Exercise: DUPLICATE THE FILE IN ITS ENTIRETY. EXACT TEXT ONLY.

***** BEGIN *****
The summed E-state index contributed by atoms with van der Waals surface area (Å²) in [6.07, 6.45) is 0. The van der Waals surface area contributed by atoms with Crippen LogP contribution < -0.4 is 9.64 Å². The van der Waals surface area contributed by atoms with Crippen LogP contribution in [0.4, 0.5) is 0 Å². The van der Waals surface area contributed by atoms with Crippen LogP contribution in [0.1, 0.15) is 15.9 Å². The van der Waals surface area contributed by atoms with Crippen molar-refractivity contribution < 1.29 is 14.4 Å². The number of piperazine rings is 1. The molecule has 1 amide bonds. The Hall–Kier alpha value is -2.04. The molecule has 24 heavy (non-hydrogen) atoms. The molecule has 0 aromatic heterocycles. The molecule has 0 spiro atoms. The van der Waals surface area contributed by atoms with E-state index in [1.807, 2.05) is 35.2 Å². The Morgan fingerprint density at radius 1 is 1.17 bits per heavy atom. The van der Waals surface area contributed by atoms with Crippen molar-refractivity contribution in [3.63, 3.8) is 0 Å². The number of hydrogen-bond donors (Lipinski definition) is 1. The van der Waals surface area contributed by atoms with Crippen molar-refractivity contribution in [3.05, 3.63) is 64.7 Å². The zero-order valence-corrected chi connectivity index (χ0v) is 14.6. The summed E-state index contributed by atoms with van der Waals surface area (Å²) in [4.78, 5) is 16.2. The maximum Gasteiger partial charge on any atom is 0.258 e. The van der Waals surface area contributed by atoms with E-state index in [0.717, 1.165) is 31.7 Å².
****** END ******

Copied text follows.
The summed E-state index contributed by atoms with van der Waals surface area (Å²) in [6.07, 6.45) is 0. The van der Waals surface area contributed by atoms with Crippen LogP contribution < -0.4 is 9.64 Å². The van der Waals surface area contributed by atoms with Crippen LogP contribution in [0.4, 0.5) is 0 Å². The van der Waals surface area contributed by atoms with Crippen LogP contribution in [0.1, 0.15) is 15.9 Å². The van der Waals surface area contributed by atoms with Crippen molar-refractivity contribution < 1.29 is 14.4 Å². The number of piperazine rings is 1. The molecule has 1 amide bonds. The Hall–Kier alpha value is -2.04. The molecule has 24 heavy (non-hydrogen) atoms. The molecule has 0 aromatic heterocycles. The molecule has 0 spiro atoms. The van der Waals surface area contributed by atoms with E-state index in [1.807, 2.05) is 35.2 Å². The Morgan fingerprint density at radius 1 is 1.17 bits per heavy atom. The van der Waals surface area contributed by atoms with Crippen molar-refractivity contribution in [3.63, 3.8) is 0 Å². The number of hydrogen-bond donors (Lipinski definition) is 1. The van der Waals surface area contributed by atoms with Crippen molar-refractivity contribution in [3.05, 3.63) is 64.7 Å². The zero-order valence-corrected chi connectivity index (χ0v) is 14.6. The summed E-state index contributed by atoms with van der Waals surface area (Å²) in [4.78, 5) is 16.2. The maximum Gasteiger partial charge on any atom is 0.258 e. The van der Waals surface area contributed by atoms with E-state index in [0.717, 1.165) is 31.7 Å².